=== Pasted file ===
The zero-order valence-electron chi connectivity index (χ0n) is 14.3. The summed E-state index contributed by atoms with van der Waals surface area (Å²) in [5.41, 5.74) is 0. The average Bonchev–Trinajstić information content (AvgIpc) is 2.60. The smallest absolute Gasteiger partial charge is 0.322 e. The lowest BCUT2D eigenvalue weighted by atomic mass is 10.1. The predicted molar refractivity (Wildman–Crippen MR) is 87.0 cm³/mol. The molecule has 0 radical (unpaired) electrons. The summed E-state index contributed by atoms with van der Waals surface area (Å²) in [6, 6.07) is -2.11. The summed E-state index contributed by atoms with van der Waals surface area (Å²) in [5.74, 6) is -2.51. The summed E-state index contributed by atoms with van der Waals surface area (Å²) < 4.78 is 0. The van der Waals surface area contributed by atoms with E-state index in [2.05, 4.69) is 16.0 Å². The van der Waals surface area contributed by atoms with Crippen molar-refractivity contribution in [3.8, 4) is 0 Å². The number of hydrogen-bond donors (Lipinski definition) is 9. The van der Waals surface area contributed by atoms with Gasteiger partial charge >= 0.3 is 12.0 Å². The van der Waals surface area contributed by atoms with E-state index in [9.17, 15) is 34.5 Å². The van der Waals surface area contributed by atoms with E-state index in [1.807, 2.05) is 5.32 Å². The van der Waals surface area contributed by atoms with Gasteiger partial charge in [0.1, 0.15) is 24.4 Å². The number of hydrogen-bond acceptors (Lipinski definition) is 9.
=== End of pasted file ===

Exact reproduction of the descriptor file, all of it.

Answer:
The zero-order valence-electron chi connectivity index (χ0n) is 14.3. The summed E-state index contributed by atoms with van der Waals surface area (Å²) in [5.41, 5.74) is 0. The average Bonchev–Trinajstić information content (AvgIpc) is 2.60. The smallest absolute Gasteiger partial charge is 0.322 e. The lowest BCUT2D eigenvalue weighted by atomic mass is 10.1. The predicted molar refractivity (Wildman–Crippen MR) is 87.0 cm³/mol. The molecule has 0 radical (unpaired) electrons. The summed E-state index contributed by atoms with van der Waals surface area (Å²) in [6, 6.07) is -2.11. The summed E-state index contributed by atoms with van der Waals surface area (Å²) in [5.74, 6) is -2.51. The summed E-state index contributed by atoms with van der Waals surface area (Å²) < 4.78 is 0. The van der Waals surface area contributed by atoms with E-state index in [2.05, 4.69) is 16.0 Å². The van der Waals surface area contributed by atoms with Crippen molar-refractivity contribution in [3.8, 4) is 0 Å². The number of hydrogen-bond donors (Lipinski definition) is 9. The van der Waals surface area contributed by atoms with Gasteiger partial charge >= 0.3 is 12.0 Å². The van der Waals surface area contributed by atoms with E-state index in [9.17, 15) is 34.5 Å². The van der Waals surface area contributed by atoms with E-state index in [1.807, 2.05) is 5.32 Å². The van der Waals surface area contributed by atoms with Gasteiger partial charge in [0.1, 0.15) is 24.4 Å². The number of hydrogen-bond acceptors (Lipinski definition) is 9.